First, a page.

This article examines the new offence of inciting religious hatred under the Racial and Religious Hatred Act 2006. A historical analysis of existing provisions aimed at legislating against racial hatred and blasphemy is adopted, in order to determine whether the creation of this new offence is justified and necessary. We conclude that although the new offence may fulfil an important symbolic role in a post September 11th environment, in its current form the legislation has not taken sufficient account of the precedent of racial hatred and blasphemy laws, or of more general questions about the criminalisation of hatred.
Anti-social behaviour: local authority responsibility and the voice of the victim. Cambridge Law Journal, 2003, 62(2), 305-334/, co-written with Susan Bright
ASBOs - Criminal Penalties or Civil Injunctions?, Cambridge Law Journal 2003, 62 (3), 583-586 , 2003
‘Online Hate’, Equally ours and Oxford Brookes conference on ‘Online Hate Crime and Hate Speech’, London, 2019
‘Online Harms White Paper’, Equally Ours, Hate Crime Advisory Group, London, 2019
‘Online Harms White Paper: How to define harmful content online and how to scope the statutory duty of care & the Codes of Practice’ Online Harms Seminar, Queen Mary, London University, June 2019
‘Online hate: Extending protection to gender and disability’, Policy Summit on Disablist/Misogynist Hate Speech, UEA, June 2019
‘The Legal Regulation of Online Hate’ Law Commission Hate Crime Launch Event and Academic Consultation, Oxford Brookes, March 2019
'Moderation in all things? The role of the media' Irish Human Rights and Equality Commission, at event ‘A More Social Media: Human Rights in the Digital Public Sphere’, Dublin, November 2018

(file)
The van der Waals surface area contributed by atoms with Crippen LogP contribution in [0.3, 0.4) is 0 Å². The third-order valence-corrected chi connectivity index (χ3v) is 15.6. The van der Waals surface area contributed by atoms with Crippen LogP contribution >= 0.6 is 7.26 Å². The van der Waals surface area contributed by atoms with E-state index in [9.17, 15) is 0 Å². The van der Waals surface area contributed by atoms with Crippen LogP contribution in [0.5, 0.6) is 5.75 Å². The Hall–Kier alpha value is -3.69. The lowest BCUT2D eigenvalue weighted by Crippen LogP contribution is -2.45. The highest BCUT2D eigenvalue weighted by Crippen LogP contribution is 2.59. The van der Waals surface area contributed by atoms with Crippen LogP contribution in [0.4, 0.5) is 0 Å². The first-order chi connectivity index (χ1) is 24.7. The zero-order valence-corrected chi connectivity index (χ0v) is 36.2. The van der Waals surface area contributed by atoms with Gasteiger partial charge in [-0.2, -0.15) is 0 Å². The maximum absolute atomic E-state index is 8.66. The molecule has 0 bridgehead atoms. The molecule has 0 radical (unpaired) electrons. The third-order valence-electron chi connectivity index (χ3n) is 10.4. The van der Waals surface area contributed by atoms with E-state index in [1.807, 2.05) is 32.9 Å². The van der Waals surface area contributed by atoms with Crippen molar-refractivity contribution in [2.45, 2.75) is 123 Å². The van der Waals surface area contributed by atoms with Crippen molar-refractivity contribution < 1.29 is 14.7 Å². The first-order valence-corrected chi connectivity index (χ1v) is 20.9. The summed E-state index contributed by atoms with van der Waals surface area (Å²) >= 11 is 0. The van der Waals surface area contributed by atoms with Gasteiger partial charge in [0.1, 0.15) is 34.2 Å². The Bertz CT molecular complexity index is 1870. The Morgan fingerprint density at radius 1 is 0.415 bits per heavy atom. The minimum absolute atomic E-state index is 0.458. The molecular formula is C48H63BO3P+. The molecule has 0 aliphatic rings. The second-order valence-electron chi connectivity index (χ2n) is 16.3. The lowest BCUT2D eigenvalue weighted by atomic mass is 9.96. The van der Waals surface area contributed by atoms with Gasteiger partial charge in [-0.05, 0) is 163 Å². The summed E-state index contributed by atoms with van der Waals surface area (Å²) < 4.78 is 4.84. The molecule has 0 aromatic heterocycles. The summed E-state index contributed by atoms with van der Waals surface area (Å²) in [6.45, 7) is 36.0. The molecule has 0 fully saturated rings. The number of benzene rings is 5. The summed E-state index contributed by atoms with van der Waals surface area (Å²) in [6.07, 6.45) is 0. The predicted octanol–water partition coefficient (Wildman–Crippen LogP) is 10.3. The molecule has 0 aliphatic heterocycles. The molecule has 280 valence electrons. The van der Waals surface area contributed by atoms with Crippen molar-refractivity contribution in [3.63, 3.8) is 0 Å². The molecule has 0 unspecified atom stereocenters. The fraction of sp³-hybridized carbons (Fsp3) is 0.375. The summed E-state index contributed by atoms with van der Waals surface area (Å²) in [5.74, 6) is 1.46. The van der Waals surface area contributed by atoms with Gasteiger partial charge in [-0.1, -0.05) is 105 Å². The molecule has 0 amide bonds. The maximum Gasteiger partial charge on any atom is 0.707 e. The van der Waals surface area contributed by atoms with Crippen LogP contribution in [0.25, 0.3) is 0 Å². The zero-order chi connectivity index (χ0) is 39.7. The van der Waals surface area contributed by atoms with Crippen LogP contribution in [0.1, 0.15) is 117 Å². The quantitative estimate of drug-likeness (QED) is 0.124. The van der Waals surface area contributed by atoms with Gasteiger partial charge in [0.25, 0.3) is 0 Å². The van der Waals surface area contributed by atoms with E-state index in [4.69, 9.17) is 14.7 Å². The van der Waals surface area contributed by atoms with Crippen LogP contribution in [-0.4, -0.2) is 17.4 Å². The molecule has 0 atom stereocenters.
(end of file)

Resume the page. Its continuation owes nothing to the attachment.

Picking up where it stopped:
'Regulating Online Hate' SLS Conference, Queen Mary University, London, September 2018
'The Role of Third Party Intermediaries in the Regulation of Online Hate' INHS Conference, University of Ontario, Institute of Technology, Canada, May 2018
'Online Intermediaries and Hate' Wolverhampton University, May 2018
'Regulating Hate Crime and Hate Speech in England and Wales', International Symposium, Hate Crime: State of Affairs from a Comparative Perspective, Bilbao, September 2017
'Taking Action Against Hate-Crime in Post-Brexit Britain: Protecting Vulnerable Groups and Promoting a Culture of Tolerance and Inclusivity' by Public Policy Exchange. Chair. London, June 2017.
'Regulating Online Hate' Hate Crime in Europe Conference, Gothenberg University, Sweden, February 2017
‘Reforming Cyberhate Laws’ Law Reform Now Conference, Sussex University, September 2016
‘Cyberhate Regulation’ SLS Conference, Oxford University, September 2016
‘Rethinking Cyberhate’ Rethinking Cybercrime Conference, UCLAN, June 2016
‘The Power of the Electronic Word’ HSS Research Conference, Oxford Brookes University, June 2016
‘The Victims of Hate Crime’ International Network for Hate Studies Conference, Limerick University, May 2016
‘Regulating Hate in the Digital Age’ Globalisation and Hate Conference, Sussex University, May 2015
'Equality and the Victims of Hate Crime' International Network for Hate Studies Conference, Sussex University, May 2014
'Regulating Hate Speech Online' International Network for Hate Studies Conference, Sussex University, May 2014
'Legislating Against Hatred: The Law Commission Proposals on Extending Existing Hate Crime Legislation' SLS, Edinburgh, September 2013
'The Religion of the Offender and the Concept of Equality in the Sentencing Process' LARSN, Cardiff, May 2013
'Hate Crimes and Equality, Hate and Blame Colloquium', Oxford Brookes, June 2012
'Taking Due Account of Religion in Sentencing' at the Crime, Religion and History Conference, Oxford Brookes, January 2008
‘Racial and Religious Hatred: A History of Hate Crime’ OBU, May 2007
‘Anti-Social Behaviour Law: Lessons from America’ Comparative Perspectives on Legal Problems, OBU, September 2006,
‘Asbos and Human Rights’ Human Rights Forum, OBU, February 2005
'Anti-Social Behaviour Law: Lessons from America' SLS Sheffield September 2004
‘The Use and Abuse of Anti-Social Behaviour Orders’ SLSA, Nottingham Law School, April 2003